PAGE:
If your doctor determines that you are at higher risk for eye melanoma, you may be recommended to have an eye exam every year—eye melanomas are often found during routine exams.

Causes

Benign Eye Tumors

A non-cancerous, benign tumor of the eye is a growth that does not spread to other parts of the body. There are several types of benign eye growths that should be differentiated from malignant eye growths. Many of these are more often associated with the skin around the eye and the eyelid.

Some eye tumors can appear on the conjunctiva, the clear tissue that lies on top of the sclera—the white part of the eye—and some are inside the eyeball itself, making it difficult for anyone to see them aside from a doctor.

Typically, growths that appear suddenly are infections and inflammations rather than a benign growth of cells.

Benign tumors and growths on the skin around the eye, eyelid, and the conjunctiva are commonly caused by exposure to both wind and ultraviolet rays from the sun. Some benign growths are thought to be caused by a virus.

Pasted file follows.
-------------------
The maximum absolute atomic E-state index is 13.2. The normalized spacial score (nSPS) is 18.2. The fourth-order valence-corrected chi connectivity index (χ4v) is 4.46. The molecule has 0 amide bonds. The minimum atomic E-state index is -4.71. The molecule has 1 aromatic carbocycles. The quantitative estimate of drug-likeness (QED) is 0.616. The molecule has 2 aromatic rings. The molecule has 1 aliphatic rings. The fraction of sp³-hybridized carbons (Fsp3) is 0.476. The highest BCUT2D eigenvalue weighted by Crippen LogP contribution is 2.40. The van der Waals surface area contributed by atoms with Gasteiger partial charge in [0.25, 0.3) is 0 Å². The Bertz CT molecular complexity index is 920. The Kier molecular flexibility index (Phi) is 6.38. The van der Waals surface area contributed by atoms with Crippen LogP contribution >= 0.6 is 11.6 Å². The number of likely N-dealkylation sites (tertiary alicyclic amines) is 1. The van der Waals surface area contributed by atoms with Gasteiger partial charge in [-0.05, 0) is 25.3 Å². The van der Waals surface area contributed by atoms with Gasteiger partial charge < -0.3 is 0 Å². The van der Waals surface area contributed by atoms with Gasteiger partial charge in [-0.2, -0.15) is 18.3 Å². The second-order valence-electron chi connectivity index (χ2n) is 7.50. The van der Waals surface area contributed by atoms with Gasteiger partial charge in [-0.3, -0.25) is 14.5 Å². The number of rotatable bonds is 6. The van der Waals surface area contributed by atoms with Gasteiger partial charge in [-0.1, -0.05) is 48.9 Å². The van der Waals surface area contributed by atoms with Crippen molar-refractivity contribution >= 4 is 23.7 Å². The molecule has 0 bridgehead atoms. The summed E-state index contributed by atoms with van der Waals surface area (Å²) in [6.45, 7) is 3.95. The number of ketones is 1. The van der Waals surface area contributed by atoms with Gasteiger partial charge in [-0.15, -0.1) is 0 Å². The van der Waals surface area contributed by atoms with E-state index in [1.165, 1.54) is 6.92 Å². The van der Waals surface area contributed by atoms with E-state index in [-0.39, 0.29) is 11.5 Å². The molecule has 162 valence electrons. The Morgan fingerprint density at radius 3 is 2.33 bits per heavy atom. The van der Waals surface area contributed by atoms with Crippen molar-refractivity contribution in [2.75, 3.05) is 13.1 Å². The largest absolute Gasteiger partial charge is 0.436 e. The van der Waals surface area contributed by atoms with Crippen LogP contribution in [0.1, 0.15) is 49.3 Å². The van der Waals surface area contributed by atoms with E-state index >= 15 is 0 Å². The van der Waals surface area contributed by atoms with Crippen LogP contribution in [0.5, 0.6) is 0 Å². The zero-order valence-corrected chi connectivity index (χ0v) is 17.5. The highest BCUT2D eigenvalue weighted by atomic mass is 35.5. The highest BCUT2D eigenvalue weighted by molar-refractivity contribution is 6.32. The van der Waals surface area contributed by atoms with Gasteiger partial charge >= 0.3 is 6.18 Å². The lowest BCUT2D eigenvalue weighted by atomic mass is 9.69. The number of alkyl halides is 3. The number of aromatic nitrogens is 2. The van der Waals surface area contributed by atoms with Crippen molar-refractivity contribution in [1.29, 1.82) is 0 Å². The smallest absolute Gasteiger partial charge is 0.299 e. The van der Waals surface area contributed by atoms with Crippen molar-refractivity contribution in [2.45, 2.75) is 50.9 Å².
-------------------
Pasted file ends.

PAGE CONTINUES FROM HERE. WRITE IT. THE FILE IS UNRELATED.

Others appear due to a change related to aging. Large pigmented lesions or moles can be genetic or a part of an overall syndrome related to a medical problem.

Freckles and growths inside the eye are most often a benign choroidal nevus or congenital hypertrophy of the retinal pigment epithelial layer, also called CHRPE for short. These are usually just an accumulation of pigmented cells that appear darker. Although most are benign, there is a very small chance a choroidal nevus can become cancerous.

The presence of one or two CHRPE lesions is usually no cause for concern. However, multiple CHRPE lesions have been associated with an increased risk of developing colon cancer.

Malignant Eye Tumors